Africa is the world's second largest and second most-populous continent, being behind Asia in both categories. At about 30.3 million km2 including adjacent islands, it covers 6% of Earth's total surface area and 20% of its land area. With 1.2 billion people as of 2016, it accounts for about 16% of the world's human population. The continent is surrounded by the Mediterranean Sea to the north, the Isthmus of Suez and the Red Sea to the northeast, the Indian Ocean to the southeast and the Atlantic Ocean to the west; the continent includes various archipelagos. It contains 54 recognised sovereign states, nine territories and two de facto independent states with limited or no recognition; the majority of the continent and its countries are in the Northern Hemisphere, with a substantial portion and number of countries in the Southern Hemisphere. Africa's average population is the youngest amongst all the continents. Algeria is Africa's largest country by area, Nigeria is its largest by population. Africa central Eastern Africa, is accepted as the place of origin of humans and the Hominidae clade, as evidenced by the discovery of the earliest hominids and their ancestors as well as ones that have been dated to around 7 million years ago, including Sahelanthropus tchadensis, Australopithecus africanus, A. afarensis, Homo erectus, H. habilis and H. ergaster—the earliest Homo sapiens, found in Ethiopia, date to circa 200,000 years ago.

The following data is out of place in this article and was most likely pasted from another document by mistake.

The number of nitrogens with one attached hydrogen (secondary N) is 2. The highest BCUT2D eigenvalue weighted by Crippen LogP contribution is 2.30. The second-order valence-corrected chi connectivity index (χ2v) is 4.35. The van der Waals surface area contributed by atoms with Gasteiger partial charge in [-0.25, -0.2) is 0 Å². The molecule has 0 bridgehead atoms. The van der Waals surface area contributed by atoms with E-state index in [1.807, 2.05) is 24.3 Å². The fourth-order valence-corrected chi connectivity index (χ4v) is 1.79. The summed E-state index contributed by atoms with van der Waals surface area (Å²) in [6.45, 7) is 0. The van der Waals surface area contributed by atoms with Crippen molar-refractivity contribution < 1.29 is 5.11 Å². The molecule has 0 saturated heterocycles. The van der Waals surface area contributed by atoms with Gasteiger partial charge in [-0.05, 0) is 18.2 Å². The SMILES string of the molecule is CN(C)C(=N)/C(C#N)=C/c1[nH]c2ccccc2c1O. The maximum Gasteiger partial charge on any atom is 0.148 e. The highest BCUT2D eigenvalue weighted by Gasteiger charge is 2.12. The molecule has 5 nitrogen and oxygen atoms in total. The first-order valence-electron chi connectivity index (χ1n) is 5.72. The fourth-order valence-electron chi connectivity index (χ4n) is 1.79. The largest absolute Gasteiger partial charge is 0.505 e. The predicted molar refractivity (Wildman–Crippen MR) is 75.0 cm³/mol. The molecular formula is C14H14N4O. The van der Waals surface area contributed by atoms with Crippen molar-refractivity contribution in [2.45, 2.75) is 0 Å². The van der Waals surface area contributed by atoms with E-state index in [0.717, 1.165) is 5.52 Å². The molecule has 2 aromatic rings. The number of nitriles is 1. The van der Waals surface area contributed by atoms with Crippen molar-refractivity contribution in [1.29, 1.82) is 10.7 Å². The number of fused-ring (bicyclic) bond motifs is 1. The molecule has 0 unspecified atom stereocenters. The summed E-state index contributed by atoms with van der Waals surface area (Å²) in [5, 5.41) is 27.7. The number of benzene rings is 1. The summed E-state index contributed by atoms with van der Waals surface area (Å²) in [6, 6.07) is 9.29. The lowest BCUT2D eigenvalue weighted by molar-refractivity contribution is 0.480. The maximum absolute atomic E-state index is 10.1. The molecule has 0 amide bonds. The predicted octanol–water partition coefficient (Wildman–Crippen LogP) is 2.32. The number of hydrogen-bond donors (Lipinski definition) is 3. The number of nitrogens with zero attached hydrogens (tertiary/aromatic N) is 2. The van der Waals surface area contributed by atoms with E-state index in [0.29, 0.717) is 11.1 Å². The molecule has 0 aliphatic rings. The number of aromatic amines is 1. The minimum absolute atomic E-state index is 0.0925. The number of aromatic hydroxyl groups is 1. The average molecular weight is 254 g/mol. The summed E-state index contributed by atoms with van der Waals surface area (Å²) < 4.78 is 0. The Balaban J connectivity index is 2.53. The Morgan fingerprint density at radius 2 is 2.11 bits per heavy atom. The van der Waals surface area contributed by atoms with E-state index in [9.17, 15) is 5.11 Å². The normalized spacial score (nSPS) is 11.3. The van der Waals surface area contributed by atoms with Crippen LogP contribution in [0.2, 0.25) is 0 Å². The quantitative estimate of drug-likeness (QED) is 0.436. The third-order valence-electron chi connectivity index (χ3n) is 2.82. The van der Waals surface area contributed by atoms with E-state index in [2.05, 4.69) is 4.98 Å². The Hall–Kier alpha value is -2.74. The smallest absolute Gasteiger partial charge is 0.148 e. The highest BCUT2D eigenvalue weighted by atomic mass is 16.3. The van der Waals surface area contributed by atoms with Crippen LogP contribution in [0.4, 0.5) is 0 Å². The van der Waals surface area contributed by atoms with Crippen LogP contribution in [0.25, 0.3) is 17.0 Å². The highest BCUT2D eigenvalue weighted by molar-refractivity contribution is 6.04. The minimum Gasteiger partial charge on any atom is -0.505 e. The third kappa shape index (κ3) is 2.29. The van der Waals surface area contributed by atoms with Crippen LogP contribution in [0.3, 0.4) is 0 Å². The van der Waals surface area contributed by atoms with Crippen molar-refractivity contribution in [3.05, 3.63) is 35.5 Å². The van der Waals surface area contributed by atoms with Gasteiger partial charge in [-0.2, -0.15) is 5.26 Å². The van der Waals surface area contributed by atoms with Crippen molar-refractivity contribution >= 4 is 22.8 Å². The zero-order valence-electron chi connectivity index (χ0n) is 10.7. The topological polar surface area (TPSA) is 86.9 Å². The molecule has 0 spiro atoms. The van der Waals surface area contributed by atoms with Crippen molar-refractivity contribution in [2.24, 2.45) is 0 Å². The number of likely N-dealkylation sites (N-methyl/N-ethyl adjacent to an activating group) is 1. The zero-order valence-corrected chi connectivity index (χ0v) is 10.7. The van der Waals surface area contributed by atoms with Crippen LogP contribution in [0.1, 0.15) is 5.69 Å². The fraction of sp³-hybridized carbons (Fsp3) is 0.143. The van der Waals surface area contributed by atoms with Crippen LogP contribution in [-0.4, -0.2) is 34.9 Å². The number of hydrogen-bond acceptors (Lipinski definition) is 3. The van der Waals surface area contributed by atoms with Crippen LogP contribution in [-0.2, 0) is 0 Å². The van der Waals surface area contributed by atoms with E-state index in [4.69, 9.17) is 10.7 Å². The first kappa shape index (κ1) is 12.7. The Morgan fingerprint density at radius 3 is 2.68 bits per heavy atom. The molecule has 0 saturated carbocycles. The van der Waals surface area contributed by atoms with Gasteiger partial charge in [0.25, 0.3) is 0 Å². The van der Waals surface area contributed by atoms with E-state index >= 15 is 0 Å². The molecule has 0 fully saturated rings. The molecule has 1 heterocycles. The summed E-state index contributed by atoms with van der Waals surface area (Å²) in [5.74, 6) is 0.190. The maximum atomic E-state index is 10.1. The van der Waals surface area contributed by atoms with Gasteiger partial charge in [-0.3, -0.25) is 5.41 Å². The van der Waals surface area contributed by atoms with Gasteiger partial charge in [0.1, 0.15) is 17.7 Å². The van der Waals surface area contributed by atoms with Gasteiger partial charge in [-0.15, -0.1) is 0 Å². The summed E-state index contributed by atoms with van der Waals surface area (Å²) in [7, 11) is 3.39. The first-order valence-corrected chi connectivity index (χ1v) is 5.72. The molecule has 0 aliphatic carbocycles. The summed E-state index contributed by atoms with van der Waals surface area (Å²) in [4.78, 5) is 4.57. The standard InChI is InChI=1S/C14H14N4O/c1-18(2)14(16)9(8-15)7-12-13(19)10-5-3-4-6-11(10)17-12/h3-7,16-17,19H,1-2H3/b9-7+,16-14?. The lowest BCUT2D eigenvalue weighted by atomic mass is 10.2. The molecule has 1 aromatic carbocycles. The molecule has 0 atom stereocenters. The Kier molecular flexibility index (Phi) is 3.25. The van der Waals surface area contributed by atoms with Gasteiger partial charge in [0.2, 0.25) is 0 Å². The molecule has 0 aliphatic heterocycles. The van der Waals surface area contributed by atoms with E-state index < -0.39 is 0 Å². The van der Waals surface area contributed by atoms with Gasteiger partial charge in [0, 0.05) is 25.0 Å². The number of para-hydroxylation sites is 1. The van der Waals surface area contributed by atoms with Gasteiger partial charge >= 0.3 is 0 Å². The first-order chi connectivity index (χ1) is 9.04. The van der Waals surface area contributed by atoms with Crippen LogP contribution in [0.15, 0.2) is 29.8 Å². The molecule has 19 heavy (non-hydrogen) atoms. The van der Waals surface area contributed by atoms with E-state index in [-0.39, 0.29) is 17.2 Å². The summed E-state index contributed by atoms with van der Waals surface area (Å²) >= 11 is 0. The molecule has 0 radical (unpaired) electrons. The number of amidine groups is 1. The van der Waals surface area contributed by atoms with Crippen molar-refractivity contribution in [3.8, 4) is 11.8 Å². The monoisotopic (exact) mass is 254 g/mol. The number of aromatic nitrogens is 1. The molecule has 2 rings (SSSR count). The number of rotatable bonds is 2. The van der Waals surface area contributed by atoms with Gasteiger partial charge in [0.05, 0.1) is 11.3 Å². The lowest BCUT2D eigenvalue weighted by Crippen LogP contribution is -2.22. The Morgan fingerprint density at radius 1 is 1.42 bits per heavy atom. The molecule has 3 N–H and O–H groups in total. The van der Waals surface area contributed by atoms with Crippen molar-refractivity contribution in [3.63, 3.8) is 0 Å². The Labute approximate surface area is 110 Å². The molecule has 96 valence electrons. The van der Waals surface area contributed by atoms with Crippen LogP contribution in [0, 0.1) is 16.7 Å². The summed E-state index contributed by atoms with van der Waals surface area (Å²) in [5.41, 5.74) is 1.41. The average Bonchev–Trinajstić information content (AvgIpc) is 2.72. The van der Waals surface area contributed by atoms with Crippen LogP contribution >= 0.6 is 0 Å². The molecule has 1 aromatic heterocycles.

Africa encompasses numerous climate areas. Africa hosts a large diversity of ethnicities and languages. In the late 19th century, European countries colonised all of Africa. African nations cooperate through the establishment of the African Union, headquartered in Addis Ababa. Afri was a Latin name used to refer to the inhabitants of then-known northern Africa to the west of the Nile river, in its widest sense referred to all lands south of the Mediterranean; this name seems to have referred to a native Libyan tribe, an ancestor of modern Berbers. The name had been connected with the Phoenician word ʿafar meaning "dust", but a 1981 hypothesis has asserted that it stems from the Berber word ifri meaning "cave", in reference to cave dwellers; the same word may be found in the name of the Banu Ifran from Algeria and Tripolitania, a Berber tribe from Yafran in northwestern Libya. Under Roman rule, Carthage became the capital of the province it named Africa Proconsularis, following its defeat of the Carthaginians in the Third Punic War in 146 BC, which included the coastal part of modern Libya.
The Latin suffix -ica can sometimes be used to denote a land. The Muslim region of Ifriqiya, following its conquest of the Byzantine Empire's Exarchatus Africae preserved a form of the name. According to the Romans, Africa lay to the west of Egypt, while "Asia" was used to refer to Anatolia and lands to the east. A definite line was drawn between the two continents by the geographer Ptolemy, indicating Alexandria along the Prime Meridian and making the isthmus of Suez and the Red Sea the boundary between Asia and Africa; as Europeans came to understand the real extent of the continent, the idea of "Africa" expanded with their knowledge. Other etymological hypotheses have been postulated for the ancient name "Africa": The 1st-century Jewish historian Flavius Josephus asserted that it was named for Epher, grandson of Abraham according to Gen. 25:4, whose descendants, he claimed, had invaded Libya. Isidore of Seville in his 7th-century Etymologiae XIV.5.2. Suggests "Africa comes from the Latin aprica, meaning "sunny".